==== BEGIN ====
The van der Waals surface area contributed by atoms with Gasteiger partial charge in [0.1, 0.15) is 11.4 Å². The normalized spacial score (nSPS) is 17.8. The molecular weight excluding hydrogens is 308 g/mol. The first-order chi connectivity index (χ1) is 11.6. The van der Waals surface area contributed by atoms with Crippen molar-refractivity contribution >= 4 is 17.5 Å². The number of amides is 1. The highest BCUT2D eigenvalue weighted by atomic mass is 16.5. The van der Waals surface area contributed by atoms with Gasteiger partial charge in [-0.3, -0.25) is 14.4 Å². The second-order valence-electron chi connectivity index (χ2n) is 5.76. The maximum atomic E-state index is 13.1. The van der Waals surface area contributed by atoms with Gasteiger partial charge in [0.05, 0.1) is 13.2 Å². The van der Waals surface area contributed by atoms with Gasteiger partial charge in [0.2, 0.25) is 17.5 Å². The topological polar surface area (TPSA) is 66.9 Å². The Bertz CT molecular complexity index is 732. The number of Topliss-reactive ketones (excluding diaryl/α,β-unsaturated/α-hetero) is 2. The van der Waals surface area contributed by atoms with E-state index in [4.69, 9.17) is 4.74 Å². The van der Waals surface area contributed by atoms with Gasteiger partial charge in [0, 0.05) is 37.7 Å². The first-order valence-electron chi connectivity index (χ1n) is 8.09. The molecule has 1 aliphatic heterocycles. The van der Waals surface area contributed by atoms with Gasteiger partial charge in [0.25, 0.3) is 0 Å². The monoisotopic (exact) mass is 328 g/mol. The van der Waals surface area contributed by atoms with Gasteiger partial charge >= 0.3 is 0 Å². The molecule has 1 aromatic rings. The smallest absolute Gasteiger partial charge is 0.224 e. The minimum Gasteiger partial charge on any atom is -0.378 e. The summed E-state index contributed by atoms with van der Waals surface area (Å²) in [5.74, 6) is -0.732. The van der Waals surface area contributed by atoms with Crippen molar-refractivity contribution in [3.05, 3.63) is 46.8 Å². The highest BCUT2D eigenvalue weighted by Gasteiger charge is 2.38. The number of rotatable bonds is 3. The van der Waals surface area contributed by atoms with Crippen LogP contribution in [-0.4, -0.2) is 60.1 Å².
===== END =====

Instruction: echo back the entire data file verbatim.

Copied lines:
The van der Waals surface area contributed by atoms with Gasteiger partial charge in [0.1, 0.15) is 11.4 Å². The normalized spacial score (nSPS) is 17.8. The molecular weight excluding hydrogens is 308 g/mol. The first-order chi connectivity index (χ1) is 11.6. The van der Waals surface area contributed by atoms with Crippen molar-refractivity contribution >= 4 is 17.5 Å². The number of amides is 1. The highest BCUT2D eigenvalue weighted by atomic mass is 16.5. The van der Waals surface area contributed by atoms with Gasteiger partial charge in [-0.3, -0.25) is 14.4 Å². The second-order valence-electron chi connectivity index (χ2n) is 5.76. The maximum atomic E-state index is 13.1. The van der Waals surface area contributed by atoms with Gasteiger partial charge in [0.05, 0.1) is 13.2 Å². The van der Waals surface area contributed by atoms with Gasteiger partial charge in [0.2, 0.25) is 17.5 Å². The topological polar surface area (TPSA) is 66.9 Å². The Bertz CT molecular complexity index is 732. The number of Topliss-reactive ketones (excluding diaryl/α,β-unsaturated/α-hetero) is 2. The van der Waals surface area contributed by atoms with E-state index in [4.69, 9.17) is 4.74 Å². The van der Waals surface area contributed by atoms with Gasteiger partial charge in [0, 0.05) is 37.7 Å². The first-order valence-electron chi connectivity index (χ1n) is 8.09. The molecule has 1 aliphatic heterocycles. The van der Waals surface area contributed by atoms with Gasteiger partial charge in [0.25, 0.3) is 0 Å². The monoisotopic (exact) mass is 328 g/mol. The van der Waals surface area contributed by atoms with Gasteiger partial charge >= 0.3 is 0 Å². The molecule has 1 aromatic rings. The smallest absolute Gasteiger partial charge is 0.224 e. The minimum Gasteiger partial charge on any atom is -0.378 e. The summed E-state index contributed by atoms with van der Waals surface area (Å²) in [5.74, 6) is -0.732. The van der Waals surface area contributed by atoms with Crippen molar-refractivity contribution in [3.05, 3.63) is 46.8 Å². The highest BCUT2D eigenvalue weighted by Gasteiger charge is 2.38. The number of rotatable bonds is 3. The van der Waals surface area contributed by atoms with Crippen LogP contribution in [-0.4, -0.2) is 60.1 Å².